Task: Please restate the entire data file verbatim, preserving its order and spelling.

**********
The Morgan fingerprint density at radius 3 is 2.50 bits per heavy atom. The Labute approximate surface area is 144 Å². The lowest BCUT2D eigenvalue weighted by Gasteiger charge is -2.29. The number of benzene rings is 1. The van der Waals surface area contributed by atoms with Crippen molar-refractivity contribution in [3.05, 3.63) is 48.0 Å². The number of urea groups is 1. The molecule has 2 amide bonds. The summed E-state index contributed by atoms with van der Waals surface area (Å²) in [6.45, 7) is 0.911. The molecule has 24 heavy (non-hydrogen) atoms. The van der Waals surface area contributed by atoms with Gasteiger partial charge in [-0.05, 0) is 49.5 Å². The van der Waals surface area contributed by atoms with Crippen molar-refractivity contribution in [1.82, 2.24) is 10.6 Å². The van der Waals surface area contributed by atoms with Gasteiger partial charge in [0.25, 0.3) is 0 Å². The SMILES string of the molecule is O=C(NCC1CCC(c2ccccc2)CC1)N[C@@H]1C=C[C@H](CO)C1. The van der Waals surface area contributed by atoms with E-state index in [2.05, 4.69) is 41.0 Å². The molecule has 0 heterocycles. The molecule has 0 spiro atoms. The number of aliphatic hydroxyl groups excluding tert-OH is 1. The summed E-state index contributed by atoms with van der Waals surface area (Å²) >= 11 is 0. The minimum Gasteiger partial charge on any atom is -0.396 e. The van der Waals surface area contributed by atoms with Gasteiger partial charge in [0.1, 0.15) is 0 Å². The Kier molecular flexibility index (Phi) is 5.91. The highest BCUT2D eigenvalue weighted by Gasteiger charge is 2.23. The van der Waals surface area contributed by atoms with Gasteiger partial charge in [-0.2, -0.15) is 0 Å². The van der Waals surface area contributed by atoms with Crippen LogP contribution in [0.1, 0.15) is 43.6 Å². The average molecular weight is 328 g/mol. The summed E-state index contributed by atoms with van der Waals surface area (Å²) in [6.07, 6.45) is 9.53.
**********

The Morgan fingerprint density at radius 3 is 2.50 bits per heavy atom. The Labute approximate surface area is 144 Å². The lowest BCUT2D eigenvalue weighted by Gasteiger charge is -2.29. The number of benzene rings is 1. The van der Waals surface area contributed by atoms with Crippen molar-refractivity contribution in [3.05, 3.63) is 48.0 Å². The number of urea groups is 1. The molecule has 2 amide bonds. The summed E-state index contributed by atoms with van der Waals surface area (Å²) in [6.45, 7) is 0.911. The molecule has 24 heavy (non-hydrogen) atoms. The van der Waals surface area contributed by atoms with Gasteiger partial charge in [-0.05, 0) is 49.5 Å². The van der Waals surface area contributed by atoms with Crippen molar-refractivity contribution in [1.82, 2.24) is 10.6 Å². The van der Waals surface area contributed by atoms with Gasteiger partial charge in [0.25, 0.3) is 0 Å². The SMILES string of the molecule is O=C(NCC1CCC(c2ccccc2)CC1)N[C@@H]1C=C[C@H](CO)C1. The van der Waals surface area contributed by atoms with E-state index in [2.05, 4.69) is 41.0 Å². The molecule has 0 heterocycles. The molecule has 0 spiro atoms. The number of aliphatic hydroxyl groups excluding tert-OH is 1. The summed E-state index contributed by atoms with van der Waals surface area (Å²) >= 11 is 0. The minimum Gasteiger partial charge on any atom is -0.396 e. The van der Waals surface area contributed by atoms with Gasteiger partial charge in [0.1, 0.15) is 0 Å². The Kier molecular flexibility index (Phi) is 5.91. The highest BCUT2D eigenvalue weighted by Gasteiger charge is 2.23. The van der Waals surface area contributed by atoms with Gasteiger partial charge in [-0.2, -0.15) is 0 Å². The van der Waals surface area contributed by atoms with Crippen LogP contribution in [0.1, 0.15) is 43.6 Å². The average molecular weight is 328 g/mol. The summed E-state index contributed by atoms with van der Waals surface area (Å²) in [6.07, 6.45) is 9.53.